Shiite Forces Move In on Iraqi City Taken by Islamic State

BAGHDAD (Reuters) -
Civilians flee their hometown of Ramadi, the capital of Iraq’s Anbar province, 70 miles west of Baghdad, Monday. (AP Photo)
Civilians flee their hometown of Ramadi, the capital of Iraq’s Anbar province, 70 miles west of Baghdad, Monday. (AP Photo)

A column of 3,000 Shi’ite fighters arrived at a military base near Ramadi on Monday as Baghdad moved to retake the western Iraqi city that fell to Islamic State over the weekend in the biggest defeat for the government since mid-2014.

Setting the stage for renewed fighting over the city, Islamic State fighters advanced in armored vehicles from Ramadi toward the base where the Shi’ite paramilitaries were massing for a counter-offensive, witnesses and a military officer said.

Warplanes in the U.S.-led coalition stepped up raids against the Islamists, conducting 19 strikes near Ramadi over the past 72 hours at the request of the Iraqi security forces, a coalition spokesman said.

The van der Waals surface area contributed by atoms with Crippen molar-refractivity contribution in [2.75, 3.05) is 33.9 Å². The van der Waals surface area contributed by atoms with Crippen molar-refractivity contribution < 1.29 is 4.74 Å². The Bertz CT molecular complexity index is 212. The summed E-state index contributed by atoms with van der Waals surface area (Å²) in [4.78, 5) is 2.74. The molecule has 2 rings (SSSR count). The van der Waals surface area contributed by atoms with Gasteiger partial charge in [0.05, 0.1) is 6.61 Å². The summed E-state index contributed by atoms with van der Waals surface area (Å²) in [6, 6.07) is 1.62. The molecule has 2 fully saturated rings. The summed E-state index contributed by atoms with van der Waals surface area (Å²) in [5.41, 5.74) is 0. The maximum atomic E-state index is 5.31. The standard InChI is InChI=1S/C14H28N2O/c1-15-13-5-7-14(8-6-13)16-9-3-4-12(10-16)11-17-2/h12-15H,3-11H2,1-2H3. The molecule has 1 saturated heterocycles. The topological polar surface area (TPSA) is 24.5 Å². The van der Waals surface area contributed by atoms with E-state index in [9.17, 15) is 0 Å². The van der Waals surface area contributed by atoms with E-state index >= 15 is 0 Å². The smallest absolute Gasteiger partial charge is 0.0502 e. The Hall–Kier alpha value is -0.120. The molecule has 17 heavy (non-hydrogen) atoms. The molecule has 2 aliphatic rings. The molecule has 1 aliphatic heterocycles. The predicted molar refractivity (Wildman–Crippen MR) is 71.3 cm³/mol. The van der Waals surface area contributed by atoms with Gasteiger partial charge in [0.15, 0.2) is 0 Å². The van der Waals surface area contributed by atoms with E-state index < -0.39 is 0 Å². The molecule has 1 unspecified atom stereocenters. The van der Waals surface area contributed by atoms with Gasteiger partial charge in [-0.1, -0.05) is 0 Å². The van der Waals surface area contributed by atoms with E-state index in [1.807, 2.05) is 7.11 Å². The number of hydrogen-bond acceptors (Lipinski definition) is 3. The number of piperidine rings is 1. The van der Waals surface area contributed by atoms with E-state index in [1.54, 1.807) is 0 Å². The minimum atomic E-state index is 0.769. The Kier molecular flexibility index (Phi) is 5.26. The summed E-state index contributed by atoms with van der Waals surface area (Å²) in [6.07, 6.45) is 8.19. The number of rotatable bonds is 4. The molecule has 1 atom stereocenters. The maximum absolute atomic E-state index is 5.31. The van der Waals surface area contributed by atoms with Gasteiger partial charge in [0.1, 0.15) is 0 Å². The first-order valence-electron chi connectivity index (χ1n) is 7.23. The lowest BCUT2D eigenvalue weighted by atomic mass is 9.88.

The United States, which has mounted air strikes on Islamic State positions since last August and sent advisers and arms to rebuild the shattered Iraqi army, acknowledged the fall of Ramadi was “a setback” but said its strategy would not change.

“To read too much into this single fight [over Ramadi] is simply a mistake,” said Colonel Steve Warren, a Pentagon spokesman. “What this means for our strategy, what this means for today, is simply that we, meaning the coalition and our Iraqi partners, now have to go back and retake Ramadi,” he said.

The Shi’ite militia, known as Hashid Shaabi or Popular Mobilization, was ordered to mobilize after the city, the capital of Anbar province, was overrun on Sunday.

The militiamen give the government far more capability to launch a counterattack, but their arrival could add to sectarian animosity in one of the most violent parts of Iraq.

About 500 people have been killed in the fighting for Ramadi in recent days and up to 8,000 have fled, a spokesman for the provincial governor said.

Islamic State said it had seized tanks and killed “dozens of apostates,” its description for members of the Iraqi security forces. An eyewitness in Ramadi said bodies of policemen and soldiers lay in almost every street, with burnt-out military vehicles nearby.

The city’s fall marked a major setback for the forces ranged against Islamic State: the U.S.-led coalition and the Iraqi security forces, which have been propped up by Iranian-backed Shi’ite militias

It was also a harsh return to reality for Washington, which at the weekend had mounted a special forces raid in Syria in which it said it killed an Islamic State leader in charge of the group’s black market oil and gas sales, and captured his wife.